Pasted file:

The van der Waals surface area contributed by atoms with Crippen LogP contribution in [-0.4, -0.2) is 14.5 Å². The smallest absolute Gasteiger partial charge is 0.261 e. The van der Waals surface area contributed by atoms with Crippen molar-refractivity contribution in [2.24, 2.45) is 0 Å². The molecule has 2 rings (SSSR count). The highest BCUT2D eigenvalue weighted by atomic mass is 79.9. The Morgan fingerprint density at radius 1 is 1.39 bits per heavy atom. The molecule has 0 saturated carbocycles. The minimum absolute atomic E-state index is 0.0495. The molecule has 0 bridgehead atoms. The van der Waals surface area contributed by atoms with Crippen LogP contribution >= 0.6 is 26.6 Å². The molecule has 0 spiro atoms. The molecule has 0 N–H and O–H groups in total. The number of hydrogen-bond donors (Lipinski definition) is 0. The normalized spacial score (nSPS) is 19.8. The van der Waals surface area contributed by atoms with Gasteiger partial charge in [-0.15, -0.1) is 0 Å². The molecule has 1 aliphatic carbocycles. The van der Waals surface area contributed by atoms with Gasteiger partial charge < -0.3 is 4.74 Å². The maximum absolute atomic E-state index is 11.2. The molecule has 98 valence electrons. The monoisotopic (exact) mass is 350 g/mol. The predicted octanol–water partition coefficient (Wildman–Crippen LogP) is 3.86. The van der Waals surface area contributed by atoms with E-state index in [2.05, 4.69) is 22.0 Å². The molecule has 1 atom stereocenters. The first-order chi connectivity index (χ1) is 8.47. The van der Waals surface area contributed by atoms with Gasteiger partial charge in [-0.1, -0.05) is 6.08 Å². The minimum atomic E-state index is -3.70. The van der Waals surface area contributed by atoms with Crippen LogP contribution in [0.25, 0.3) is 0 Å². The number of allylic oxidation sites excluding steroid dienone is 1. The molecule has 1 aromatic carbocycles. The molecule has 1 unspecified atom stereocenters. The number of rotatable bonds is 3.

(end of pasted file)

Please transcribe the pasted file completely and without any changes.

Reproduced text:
The van der Waals surface area contributed by atoms with Crippen LogP contribution in [-0.4, -0.2) is 14.5 Å². The smallest absolute Gasteiger partial charge is 0.261 e. The van der Waals surface area contributed by atoms with Crippen molar-refractivity contribution in [2.24, 2.45) is 0 Å². The molecule has 2 rings (SSSR count). The highest BCUT2D eigenvalue weighted by atomic mass is 79.9. The Morgan fingerprint density at radius 1 is 1.39 bits per heavy atom. The molecule has 0 saturated carbocycles. The minimum absolute atomic E-state index is 0.0495. The molecule has 0 bridgehead atoms. The van der Waals surface area contributed by atoms with Crippen LogP contribution >= 0.6 is 26.6 Å². The molecule has 0 spiro atoms. The molecule has 0 N–H and O–H groups in total. The number of hydrogen-bond donors (Lipinski definition) is 0. The normalized spacial score (nSPS) is 19.8. The van der Waals surface area contributed by atoms with Gasteiger partial charge in [-0.15, -0.1) is 0 Å². The molecule has 1 aliphatic carbocycles. The van der Waals surface area contributed by atoms with Gasteiger partial charge < -0.3 is 4.74 Å². The maximum absolute atomic E-state index is 11.2. The molecule has 98 valence electrons. The monoisotopic (exact) mass is 350 g/mol. The predicted octanol–water partition coefficient (Wildman–Crippen LogP) is 3.86. The van der Waals surface area contributed by atoms with E-state index in [2.05, 4.69) is 22.0 Å². The molecule has 1 atom stereocenters. The first-order chi connectivity index (χ1) is 8.47. The van der Waals surface area contributed by atoms with Gasteiger partial charge in [-0.1, -0.05) is 6.08 Å². The minimum atomic E-state index is -3.70. The van der Waals surface area contributed by atoms with Crippen LogP contribution in [0.25, 0.3) is 0 Å². The number of allylic oxidation sites excluding steroid dienone is 1. The molecule has 1 aromatic carbocycles. The molecule has 1 unspecified atom stereocenters. The number of rotatable bonds is 3.